The Artistic Soul of Heavy Metal: The Derek Riggs Story

Who is Derek Riggs? He’s the guy who illustrated your rebellious teenage years and shaped heavy metal’s visual identity.

Derek Riggs
Derek Riggs
Key Takeaways
  • Derek Riggs, born in Portsmouth, England, is a self-taught artist best known for creating Eddie, the iconic mascot of Iron Maiden.
  • Riggs initially designed Eddie as a punk character named “Electric Matthew Says Hello”, but Iron Maiden’s management repurposed it to fit the band’s ethos.
  • Although Riggs’ role diminished in the ’90s, his artwork from the ’80s continues to be celebrated, and he has also worked with other metal bands like Stratovarius.

Portsmouth’s Pride

Derek Riggs landed on planet Earth on February 13, 1958. Little did we know, heavy metal art would never be the same again. Born in Portsmouth, England, a city famed for its ships and sailors, Riggs would set sail on a different kind of odyssey—an artistic one.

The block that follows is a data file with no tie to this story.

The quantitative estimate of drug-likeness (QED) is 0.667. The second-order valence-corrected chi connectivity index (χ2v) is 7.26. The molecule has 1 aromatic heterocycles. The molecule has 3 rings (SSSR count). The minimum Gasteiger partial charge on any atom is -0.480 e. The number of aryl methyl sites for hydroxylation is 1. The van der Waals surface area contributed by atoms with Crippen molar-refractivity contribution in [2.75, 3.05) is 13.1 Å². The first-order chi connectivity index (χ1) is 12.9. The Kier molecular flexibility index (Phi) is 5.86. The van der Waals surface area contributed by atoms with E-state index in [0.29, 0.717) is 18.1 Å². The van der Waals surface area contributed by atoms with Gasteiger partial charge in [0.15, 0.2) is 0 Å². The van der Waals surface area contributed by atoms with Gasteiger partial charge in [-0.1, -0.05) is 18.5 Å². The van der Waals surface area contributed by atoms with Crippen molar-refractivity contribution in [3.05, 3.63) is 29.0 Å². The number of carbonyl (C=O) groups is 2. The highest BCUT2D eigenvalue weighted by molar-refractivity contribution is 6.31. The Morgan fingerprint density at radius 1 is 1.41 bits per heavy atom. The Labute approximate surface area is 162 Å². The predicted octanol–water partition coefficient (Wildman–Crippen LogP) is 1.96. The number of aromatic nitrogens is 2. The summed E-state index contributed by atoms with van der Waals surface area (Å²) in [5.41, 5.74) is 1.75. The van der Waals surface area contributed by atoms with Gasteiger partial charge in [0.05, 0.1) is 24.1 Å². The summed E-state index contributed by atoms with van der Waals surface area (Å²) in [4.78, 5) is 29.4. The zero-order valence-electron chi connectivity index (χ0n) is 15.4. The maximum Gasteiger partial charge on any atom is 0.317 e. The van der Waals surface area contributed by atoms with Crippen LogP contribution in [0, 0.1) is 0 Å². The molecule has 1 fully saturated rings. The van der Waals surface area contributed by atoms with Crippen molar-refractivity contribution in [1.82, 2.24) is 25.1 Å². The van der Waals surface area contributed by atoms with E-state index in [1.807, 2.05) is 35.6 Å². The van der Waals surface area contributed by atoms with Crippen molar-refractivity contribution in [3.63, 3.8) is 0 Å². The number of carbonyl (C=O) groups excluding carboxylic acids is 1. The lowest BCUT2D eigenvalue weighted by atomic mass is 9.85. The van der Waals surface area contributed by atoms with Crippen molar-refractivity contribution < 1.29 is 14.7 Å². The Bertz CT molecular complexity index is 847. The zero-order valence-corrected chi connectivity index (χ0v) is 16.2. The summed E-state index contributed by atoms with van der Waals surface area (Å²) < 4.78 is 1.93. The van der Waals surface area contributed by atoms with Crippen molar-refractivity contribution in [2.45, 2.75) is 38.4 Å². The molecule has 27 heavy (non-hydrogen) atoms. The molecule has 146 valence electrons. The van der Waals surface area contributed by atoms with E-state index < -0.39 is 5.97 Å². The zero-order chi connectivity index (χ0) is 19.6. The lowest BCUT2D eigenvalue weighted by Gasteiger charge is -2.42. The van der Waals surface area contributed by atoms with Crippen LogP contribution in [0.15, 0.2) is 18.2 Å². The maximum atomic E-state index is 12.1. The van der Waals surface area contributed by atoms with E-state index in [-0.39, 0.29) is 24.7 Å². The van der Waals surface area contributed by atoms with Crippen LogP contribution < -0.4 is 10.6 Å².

The year 1958 isn’t just a date on a calendar for Riggs. It’s a timestamp that puts him smack-dab in the middle of the rise of rock ‘n’ roll and the birth of heavy metal. He didn’t just grow up during this time; he was shaped by it, soaking up the cultural shifts that would later fuel his iconic art.

Riggs’ Road to Self-Made Artistry

From a tender age, Derek Riggs had a knack for drawing and painting. He didn’t learn his craft in some stuffy art school; he was mostly self-taught. This autonomy let him forge his own artistic path, free from the shackles of established norms.

You might think being self-taught would limit him, but not Riggs. His unique style didn’t borrow from any existing art movements. This became a signature of his work, setting him apart in the heavy metal art scene.

Riggs got kicked out for criticizing the curriculum.

He did give art school a try, but let’s just say it wasn’t a match made in heaven. Riggs got kicked out for criticizing the curriculum. Far from a setback, this episode revealed his rebel soul and unwillingness to just fit in.

Getting booted from art school didn’t throw a wet blanket on Riggs’ ambitions. If anything, it fanned the flames. It solidified his resolve to do art his way, a determination that would serve him well in the years to come.